Pharmacokinetic/pharmacodynamic data are often analysed using nonlinear mixed-effect models, and model evaluation should be an important part of the analysis. Recently, normalised prediction distribution errors (npde) have been proposed as a model evaluation tool. In this paper, we describe an add-on package for the open source statistical package R, designed to compute npde. npde take into account the full predictive distribution of each individual observation and handle multiple observations within subjects. Under the null hypothesis that the model under scrutiny describes the validation dataset, npde should follow the standard normal distribution. Simulations need to be performed before hand, using for example the software used for model estimation. We illustrate the use of the package with two simulated datasets, one under the true model and one with different parameter values, to show how npde can be used to evaluate models. Model estimation and data simulation were performed using NONMEM version 5.1.
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              Conditional weighted residuals (CWRES): a model diagnostic for the FOCE method.

              Population model analyses have shifted from using the first order (FO) to the first-order with conditional estimation (FOCE) approximation to the true model. However, the weighted residuals (WRES), a common diagnostic tool used to test for model misspecification, are calculated using the FO approximation. Utilizing WRES with the FOCE method may lead to misguided model development/evaluation. We present a new diagnostic tool, the conditional weighted residuals (CWRES), which are calculated based on the FOCE approximation. CWRES are calculated as the FOCE approximated difference between an individual's data and the model prediction of that data divided by the root of the covariance of the data given the model. Using real and simulated data the CWRES distributions behave as theoretically expected under the correct model. In contrast, in certain circumstances, the WRES have distributions that greatly deviate from the expected, falsely indicating model misspecification. CWRES/WRES comparisons can also indicate if the FOCE estimation method will improve the results of an FO model fit to data. Utilization of CWRES could improve model development and evaluation and give a more accurate picture of if and when a model is misspecified when using the FO or FOCE methods.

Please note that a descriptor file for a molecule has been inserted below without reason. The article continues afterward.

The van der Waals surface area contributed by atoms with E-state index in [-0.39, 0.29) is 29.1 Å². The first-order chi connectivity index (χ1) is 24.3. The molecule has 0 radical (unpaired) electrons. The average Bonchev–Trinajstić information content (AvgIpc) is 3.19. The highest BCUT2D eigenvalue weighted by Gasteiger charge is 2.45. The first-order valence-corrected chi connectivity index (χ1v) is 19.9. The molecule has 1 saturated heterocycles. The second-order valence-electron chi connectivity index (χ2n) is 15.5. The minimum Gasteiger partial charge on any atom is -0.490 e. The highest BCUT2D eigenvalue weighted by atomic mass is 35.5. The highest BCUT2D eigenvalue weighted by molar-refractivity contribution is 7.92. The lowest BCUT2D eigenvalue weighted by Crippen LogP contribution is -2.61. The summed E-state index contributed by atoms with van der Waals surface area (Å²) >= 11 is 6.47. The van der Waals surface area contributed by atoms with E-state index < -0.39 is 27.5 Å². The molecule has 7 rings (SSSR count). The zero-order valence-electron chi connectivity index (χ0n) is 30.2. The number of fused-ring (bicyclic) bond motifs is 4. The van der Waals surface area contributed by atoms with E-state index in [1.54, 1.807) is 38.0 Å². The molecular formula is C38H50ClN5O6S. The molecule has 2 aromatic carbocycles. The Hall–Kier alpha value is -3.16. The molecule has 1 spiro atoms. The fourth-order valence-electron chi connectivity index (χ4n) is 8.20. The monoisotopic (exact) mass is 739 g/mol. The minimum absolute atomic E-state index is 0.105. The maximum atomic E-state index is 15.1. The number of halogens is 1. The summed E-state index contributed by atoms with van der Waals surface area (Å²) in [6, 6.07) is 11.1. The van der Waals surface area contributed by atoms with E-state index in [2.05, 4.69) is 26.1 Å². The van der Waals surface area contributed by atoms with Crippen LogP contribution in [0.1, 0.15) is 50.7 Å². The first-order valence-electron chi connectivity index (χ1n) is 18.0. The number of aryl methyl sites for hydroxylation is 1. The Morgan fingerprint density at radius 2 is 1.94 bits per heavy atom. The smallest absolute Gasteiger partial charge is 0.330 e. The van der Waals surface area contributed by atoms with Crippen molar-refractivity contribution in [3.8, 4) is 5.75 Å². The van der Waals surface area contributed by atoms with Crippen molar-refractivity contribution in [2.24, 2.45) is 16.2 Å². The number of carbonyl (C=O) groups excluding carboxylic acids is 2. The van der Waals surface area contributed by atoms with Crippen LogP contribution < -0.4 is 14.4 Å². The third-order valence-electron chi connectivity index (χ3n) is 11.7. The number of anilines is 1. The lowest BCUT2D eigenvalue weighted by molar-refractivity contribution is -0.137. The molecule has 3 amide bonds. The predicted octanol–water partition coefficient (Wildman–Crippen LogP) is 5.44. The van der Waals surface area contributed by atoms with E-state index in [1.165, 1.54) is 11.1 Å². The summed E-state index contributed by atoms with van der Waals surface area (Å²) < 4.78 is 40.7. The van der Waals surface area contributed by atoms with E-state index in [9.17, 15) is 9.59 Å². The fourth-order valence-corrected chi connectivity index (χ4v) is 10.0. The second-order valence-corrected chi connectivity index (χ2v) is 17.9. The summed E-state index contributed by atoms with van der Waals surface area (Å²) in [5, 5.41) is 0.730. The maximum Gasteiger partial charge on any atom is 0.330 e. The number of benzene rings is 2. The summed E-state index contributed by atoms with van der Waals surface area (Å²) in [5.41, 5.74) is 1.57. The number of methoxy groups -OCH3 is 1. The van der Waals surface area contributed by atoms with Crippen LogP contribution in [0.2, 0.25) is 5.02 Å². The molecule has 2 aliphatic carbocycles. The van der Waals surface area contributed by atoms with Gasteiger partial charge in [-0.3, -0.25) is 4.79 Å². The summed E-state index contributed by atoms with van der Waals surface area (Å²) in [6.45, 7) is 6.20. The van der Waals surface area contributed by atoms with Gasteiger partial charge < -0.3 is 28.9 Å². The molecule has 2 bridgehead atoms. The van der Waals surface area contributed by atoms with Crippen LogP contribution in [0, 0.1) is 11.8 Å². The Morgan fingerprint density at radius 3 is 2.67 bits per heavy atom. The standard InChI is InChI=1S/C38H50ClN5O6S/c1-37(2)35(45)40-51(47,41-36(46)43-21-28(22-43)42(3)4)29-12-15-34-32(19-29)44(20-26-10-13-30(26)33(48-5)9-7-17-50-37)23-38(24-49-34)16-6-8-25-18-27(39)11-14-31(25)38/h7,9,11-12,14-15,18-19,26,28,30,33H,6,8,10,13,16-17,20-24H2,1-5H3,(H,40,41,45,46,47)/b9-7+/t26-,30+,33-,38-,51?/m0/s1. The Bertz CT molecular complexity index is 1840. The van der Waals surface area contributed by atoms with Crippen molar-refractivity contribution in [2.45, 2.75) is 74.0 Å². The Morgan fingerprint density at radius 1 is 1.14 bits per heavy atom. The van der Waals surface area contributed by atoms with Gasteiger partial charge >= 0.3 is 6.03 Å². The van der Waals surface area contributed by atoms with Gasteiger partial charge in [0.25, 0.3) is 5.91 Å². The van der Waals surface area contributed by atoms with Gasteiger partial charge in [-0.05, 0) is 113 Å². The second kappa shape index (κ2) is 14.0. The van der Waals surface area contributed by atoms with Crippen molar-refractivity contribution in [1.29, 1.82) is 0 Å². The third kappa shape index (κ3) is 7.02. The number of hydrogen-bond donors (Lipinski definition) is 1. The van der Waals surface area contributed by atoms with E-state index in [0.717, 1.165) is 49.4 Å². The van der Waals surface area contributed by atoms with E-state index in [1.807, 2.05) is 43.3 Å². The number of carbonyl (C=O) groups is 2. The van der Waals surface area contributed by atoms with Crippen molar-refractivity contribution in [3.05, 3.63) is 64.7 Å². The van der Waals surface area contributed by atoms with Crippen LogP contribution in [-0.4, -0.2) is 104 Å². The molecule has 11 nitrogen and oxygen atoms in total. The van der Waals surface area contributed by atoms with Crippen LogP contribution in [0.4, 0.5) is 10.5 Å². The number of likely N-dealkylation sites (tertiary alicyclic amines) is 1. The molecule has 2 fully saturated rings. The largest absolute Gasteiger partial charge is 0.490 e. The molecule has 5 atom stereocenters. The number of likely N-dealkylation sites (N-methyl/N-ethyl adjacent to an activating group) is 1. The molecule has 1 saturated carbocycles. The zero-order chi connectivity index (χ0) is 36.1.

Author and article information

                Drug Des Devel Ther
                Drug Des Devel Ther
                Drug Design, Development and Therapy
                Drug Design, Development and Therapy
                Dove Medical Press
                17 April 2018
                : 12
                : 855-862
                [1 ]Department of Pharmacy, Children’s Hospital of Hebei Province, Shijiazhuang, People’s Republic of China
                [2 ]Pediatric Research Institute, Children’s Hospital of Hebei Province, Shijiazhuang, People’s Republic of China
                [3 ]Department of Pediatric Hematology-Oncology, Children’s Hospital of Hebei Province, Shijiazhuang, People’s Republic of China
                [4 ]Department of Clinical Pharmacy, School of Pharmaceutical Sciences, Shandong University, Jinan, People’s Republic of China
                [5 ]Department of Pediatric Pharmacology and Pharmacogenetics, Hôpital Robert Debré, APHP, Paris, France
                [6 ]Clinical Investigation Center CIC1426, INSERM, Paris, France
                Author notes
                Correspondence: Zhong-Ren Shi; Wei Zhao, Pediatric Research Institute, Children’s Hospital of Hebei Province, Shijiazhuang 050000, People’s Republic of China, Tel +86 311 8591 1204, Email hbseryyeys@ 123456163.com ; zhao4wei2@ 123456hotmail.com

                These authors contributed equally to this work

                © 2018 Zhi et al. This work is published and licensed by Dove Medical Press Limited

                The full terms of this license are available at https://www.dovepress.com/terms.php and incorporate the Creative Commons Attribution – Non Commercial (unported, v3.0) License ( http://creativecommons.org/licenses/by-nc/3.0/). By accessing the work you hereby accept the Terms. Non-commercial uses of the work are permitted without any further permission from Dove Medical Press Limited, provided the work is properly attributed.

                Original Research

                Pharmacology & Pharmaceutical medicine

                cefathiamidine, pharmacokinetics, dosing, children